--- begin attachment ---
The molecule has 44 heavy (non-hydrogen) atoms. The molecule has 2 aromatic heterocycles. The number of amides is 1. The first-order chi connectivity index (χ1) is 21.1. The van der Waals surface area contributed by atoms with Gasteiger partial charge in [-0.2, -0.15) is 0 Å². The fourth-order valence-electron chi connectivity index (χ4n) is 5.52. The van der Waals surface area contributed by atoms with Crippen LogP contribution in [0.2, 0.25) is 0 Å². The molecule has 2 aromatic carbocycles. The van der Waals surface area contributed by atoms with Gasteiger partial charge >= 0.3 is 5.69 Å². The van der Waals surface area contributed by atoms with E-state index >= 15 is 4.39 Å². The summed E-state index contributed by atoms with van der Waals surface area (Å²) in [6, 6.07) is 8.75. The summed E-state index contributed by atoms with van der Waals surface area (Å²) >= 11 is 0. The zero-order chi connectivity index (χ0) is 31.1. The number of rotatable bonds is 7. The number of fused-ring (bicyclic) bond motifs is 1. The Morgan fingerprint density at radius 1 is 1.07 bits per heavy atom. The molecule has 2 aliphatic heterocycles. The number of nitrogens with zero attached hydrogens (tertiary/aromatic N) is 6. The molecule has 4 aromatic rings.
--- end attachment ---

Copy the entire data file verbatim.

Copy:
The molecule has 44 heavy (non-hydrogen) atoms. The molecule has 2 aromatic heterocycles. The number of amides is 1. The first-order chi connectivity index (χ1) is 21.1. The van der Waals surface area contributed by atoms with Gasteiger partial charge in [-0.2, -0.15) is 0 Å². The fourth-order valence-electron chi connectivity index (χ4n) is 5.52. The van der Waals surface area contributed by atoms with Crippen LogP contribution in [0.2, 0.25) is 0 Å². The molecule has 2 aromatic carbocycles. The van der Waals surface area contributed by atoms with Gasteiger partial charge >= 0.3 is 5.69 Å². The van der Waals surface area contributed by atoms with E-state index >= 15 is 4.39 Å². The summed E-state index contributed by atoms with van der Waals surface area (Å²) in [6, 6.07) is 8.75. The summed E-state index contributed by atoms with van der Waals surface area (Å²) >= 11 is 0. The zero-order chi connectivity index (χ0) is 31.1. The number of rotatable bonds is 7. The number of fused-ring (bicyclic) bond motifs is 1. The Morgan fingerprint density at radius 1 is 1.07 bits per heavy atom. The molecule has 2 aliphatic heterocycles. The number of nitrogens with zero attached hydrogens (tertiary/aromatic N) is 6. The molecule has 4 aromatic rings.